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Sunday, March 03, 2024
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Wisconsin lose third straight to Indiana, continue to slide down Big Ten

In their third straight game without Tyler Wahl, the Badgers failed to win without their star yet again, this time losing against Indiana.

While there are no excuses to explain three straight losses, the gap that Tyler Wahl’s absence has left is undoubtedly growing by the game. On Saturday, Wisconsin’s leading scorer sat for the third straight game, and Wisconsin failed to produce a solid performance without him yet again, losing in Indiana 63-45.

The loss comes as no surprise given the Badgers scoring their second-lowest point total all season. A 43-42 win over Dayton is the only time Wisconsin has scored less points, and when the Badgers try to defend Indiana’s All-American forward Trayce Jackson-Davis in the paint, 45 points will not win a game in the Big Ten.

First half

Indiana’s Assembly Hall is always a hostile place for an away team to play in, and the crowd got to both teams early. After over six minutes of play, the two teams could only score four points each. An opening stretch of airballs, bad shots, fouls and turnovers encouraged both coaches to shift through their benches early. Of course, quality defense also contributed to the low scoring first half. 

The Badgers could not find an open look from anywhere on the floor, especially in the paint. Steven Crowl, who was averaging close to 20 points per game coming into Bloomington, struggled to produce anywhere near his recent performances. Just five points in 30 minutes turned out to be his second-worst performance of the year, behind four points against Kansas. However, Indiana continued to substitute their big men quickly in order to shut Crowl down.

On the other hand, Indiana’s Jackson-Davis was a constant defensive target for the Badgers. Crowl, Carter Gilmore, Markus Ilver and Chris Hodges all attempted to guard Jackson-Davis with no positive result.

As the Hoosiers initiated a full-court press late in the first half, Connor Essegian finally broke loose for three of his team-leading 14 points on the day. Nonetheless, the Badgers produced just 20 points in the first half, but also held the Hoosiers to just 21 at the break.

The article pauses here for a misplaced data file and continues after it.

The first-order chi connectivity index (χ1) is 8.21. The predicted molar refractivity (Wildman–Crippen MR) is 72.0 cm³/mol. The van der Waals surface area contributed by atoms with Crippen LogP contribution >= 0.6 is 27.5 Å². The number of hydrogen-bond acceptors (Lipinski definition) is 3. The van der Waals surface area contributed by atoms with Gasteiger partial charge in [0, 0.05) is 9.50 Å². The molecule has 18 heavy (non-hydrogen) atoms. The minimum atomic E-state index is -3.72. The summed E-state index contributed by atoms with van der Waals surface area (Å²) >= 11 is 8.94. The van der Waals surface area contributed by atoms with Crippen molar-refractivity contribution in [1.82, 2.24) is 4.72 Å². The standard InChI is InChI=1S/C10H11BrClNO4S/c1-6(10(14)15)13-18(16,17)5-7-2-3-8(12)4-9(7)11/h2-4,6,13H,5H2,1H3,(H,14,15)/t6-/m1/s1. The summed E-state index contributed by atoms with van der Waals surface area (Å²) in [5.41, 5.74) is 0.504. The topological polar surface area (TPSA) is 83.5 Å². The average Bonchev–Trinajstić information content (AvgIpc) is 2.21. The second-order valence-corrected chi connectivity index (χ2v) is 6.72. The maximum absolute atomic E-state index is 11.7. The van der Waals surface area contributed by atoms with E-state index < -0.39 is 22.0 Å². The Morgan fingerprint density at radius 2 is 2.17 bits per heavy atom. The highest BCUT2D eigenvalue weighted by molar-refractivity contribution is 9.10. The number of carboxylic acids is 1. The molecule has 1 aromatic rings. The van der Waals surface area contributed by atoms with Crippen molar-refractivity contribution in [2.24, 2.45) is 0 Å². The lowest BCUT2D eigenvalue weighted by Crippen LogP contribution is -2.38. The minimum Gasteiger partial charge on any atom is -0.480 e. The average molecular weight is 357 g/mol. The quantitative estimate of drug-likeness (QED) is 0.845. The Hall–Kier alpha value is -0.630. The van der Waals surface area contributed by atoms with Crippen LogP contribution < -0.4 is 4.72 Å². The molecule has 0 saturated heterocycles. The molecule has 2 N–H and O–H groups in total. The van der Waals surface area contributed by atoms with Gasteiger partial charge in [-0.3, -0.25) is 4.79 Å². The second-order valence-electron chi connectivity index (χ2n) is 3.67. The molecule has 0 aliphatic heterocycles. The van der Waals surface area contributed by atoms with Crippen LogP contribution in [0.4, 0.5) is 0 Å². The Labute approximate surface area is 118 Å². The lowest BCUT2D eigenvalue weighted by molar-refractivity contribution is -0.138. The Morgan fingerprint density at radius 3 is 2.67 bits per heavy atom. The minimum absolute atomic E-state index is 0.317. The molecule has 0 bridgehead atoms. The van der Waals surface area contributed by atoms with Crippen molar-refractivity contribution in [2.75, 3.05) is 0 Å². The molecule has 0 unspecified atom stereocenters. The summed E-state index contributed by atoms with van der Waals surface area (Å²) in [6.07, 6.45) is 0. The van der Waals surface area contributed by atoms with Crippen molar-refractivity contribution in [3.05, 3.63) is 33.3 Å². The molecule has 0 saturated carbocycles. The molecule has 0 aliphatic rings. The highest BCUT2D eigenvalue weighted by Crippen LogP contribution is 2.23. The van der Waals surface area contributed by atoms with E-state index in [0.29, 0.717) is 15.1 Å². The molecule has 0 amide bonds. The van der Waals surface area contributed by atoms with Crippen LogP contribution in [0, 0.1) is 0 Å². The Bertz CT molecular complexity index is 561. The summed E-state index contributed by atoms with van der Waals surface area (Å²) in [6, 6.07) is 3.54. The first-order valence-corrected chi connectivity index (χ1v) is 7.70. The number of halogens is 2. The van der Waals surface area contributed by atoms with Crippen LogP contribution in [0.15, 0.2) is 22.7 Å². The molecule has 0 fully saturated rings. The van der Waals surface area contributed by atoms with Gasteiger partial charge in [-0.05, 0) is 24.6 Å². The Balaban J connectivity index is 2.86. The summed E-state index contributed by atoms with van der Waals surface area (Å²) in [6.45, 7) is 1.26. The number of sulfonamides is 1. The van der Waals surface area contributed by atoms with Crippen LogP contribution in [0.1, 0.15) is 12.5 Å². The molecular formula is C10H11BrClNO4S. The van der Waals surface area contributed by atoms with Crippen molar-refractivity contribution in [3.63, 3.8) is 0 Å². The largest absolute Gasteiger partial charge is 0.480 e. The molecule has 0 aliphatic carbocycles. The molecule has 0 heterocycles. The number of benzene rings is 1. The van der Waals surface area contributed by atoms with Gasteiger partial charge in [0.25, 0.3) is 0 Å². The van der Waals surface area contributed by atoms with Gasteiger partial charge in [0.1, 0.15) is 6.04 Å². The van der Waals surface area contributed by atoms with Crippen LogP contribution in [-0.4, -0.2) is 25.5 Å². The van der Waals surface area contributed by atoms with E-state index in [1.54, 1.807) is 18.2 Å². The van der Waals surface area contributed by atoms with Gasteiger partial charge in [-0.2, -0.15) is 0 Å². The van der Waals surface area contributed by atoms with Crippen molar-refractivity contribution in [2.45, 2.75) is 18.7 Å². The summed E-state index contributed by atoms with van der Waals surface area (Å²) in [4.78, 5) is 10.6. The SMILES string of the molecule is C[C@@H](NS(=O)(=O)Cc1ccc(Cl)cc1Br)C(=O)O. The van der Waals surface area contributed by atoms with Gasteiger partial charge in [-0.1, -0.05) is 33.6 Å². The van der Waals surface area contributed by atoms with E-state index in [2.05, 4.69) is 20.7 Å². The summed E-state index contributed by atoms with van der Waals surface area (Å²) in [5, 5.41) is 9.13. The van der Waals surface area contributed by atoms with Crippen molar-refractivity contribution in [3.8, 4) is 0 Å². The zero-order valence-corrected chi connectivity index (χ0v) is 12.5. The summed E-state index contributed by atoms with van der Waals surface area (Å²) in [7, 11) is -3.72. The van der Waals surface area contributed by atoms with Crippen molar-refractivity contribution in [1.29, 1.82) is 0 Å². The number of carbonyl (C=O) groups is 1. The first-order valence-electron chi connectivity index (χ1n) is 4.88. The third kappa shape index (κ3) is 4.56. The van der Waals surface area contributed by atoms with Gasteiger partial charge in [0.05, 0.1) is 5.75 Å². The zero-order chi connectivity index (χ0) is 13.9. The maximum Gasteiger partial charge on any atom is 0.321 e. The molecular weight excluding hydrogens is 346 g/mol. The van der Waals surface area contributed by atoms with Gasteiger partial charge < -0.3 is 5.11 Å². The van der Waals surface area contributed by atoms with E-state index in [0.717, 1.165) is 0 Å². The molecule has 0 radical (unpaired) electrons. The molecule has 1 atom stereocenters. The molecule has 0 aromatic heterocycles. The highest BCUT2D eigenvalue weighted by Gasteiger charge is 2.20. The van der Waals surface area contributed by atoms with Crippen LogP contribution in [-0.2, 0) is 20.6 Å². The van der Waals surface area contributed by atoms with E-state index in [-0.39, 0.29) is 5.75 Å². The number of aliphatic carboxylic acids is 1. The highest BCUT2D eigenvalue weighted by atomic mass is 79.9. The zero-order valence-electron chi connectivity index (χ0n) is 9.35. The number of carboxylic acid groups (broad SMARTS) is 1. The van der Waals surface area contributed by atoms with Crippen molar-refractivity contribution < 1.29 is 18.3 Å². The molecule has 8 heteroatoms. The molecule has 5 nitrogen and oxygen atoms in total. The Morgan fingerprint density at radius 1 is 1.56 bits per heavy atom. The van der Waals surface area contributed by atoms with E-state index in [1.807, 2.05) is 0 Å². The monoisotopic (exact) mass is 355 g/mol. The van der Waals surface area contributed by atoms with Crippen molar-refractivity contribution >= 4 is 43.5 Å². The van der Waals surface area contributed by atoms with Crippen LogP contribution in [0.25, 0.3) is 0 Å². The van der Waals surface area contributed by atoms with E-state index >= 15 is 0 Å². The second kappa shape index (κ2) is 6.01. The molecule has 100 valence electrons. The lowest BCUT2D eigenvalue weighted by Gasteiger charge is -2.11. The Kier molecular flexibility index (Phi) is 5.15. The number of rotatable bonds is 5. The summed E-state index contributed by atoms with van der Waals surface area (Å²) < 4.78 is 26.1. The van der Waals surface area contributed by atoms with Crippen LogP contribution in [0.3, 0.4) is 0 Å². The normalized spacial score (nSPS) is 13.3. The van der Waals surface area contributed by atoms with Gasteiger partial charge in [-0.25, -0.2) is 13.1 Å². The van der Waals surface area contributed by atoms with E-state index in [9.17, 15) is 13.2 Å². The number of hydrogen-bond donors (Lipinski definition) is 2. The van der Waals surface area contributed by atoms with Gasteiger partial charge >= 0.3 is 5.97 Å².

Second half

In the opening minutes of the second half, it became clear that whichever team could better continue their defensive momentum from the first would find more benefit on the offensive side of the court. 

With this idea in mind, Wisconsin head coach Greg Gard’s instructions to double Jackson-Davis was executed just seconds into the half, as Crowl and Gilmore trapped him in a corner. But, when one man is doubled, another is open. This common knowledge bit Wisconsin quickly and fiercely, as the Hoosiers opened up a quick eight point run. 

Wisconsin continued the second half without a point for almost seven minutes until Hepburn found his way inside for a layup. But, by then, the Hoosiers’ lead had blossomed to 17 in front of the roaring home crowd. 

Essegian hit a 3-pointer on perhaps the only open shot that the Badgers got all game, but Indiana’s Jackson-Davis was too much to handle for any Wisconsin big man on defense. The only deterrence to Indiana’s attempts at closing the game out was Essegian, as he contributed another five points in response to Indiana’s large lead.

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In the end, Indiana’s home performance was too much for Gard’s players to handle, as the Hoosiers blew the game open in the second half and downed Wisconsin by 18 points.

Mid-season woes

The Big Ten is still one of the most competitive conferences in college basketball. With zero undefeated teams remaining, upsets on the road and at home, and constant standings shuffles, there is no doubt that if the Badgers want to climb out of their eighth place hole, the loss at Indiana certainly has to be the last of the current losing streak.

With that being said, improvements were made in some areas between the loss at home to Michigan State and Saturday’s game. The defensive intensity that was previously missing returned at full force, at least until the last stages of the game. Outside of guarding Jackson-Davis, the rest of the Badgers defense returned to a better form — one that helped them win games earlier in the season.

As for the personnel that Coach Gard has been working with, there should be no doubts that the entire team will benefit from Tyler Wahl’s eventual return, which is expected to be on Tuesday against Penn State. This, alongside Crowl’s dominant run, Essegian’s continuing development and Hepburn’s growing leadership will allow the Badgers to reorientate themselves and get back on track in the Big Ten. A favorable next three matchup for the Badgers, though two are away, will surely help with this as well.

The Badgers will look to break their skid at home on Jan. 17 against a middle-of-the-pack Penn State team. Wisconsin will also be sporting their black “By the Players” alternate uniforms for the first time. The game tips off at 7:30 p.m. at the Kohl Center and can be found on the Big Ten Network and the Badger Sports Network.

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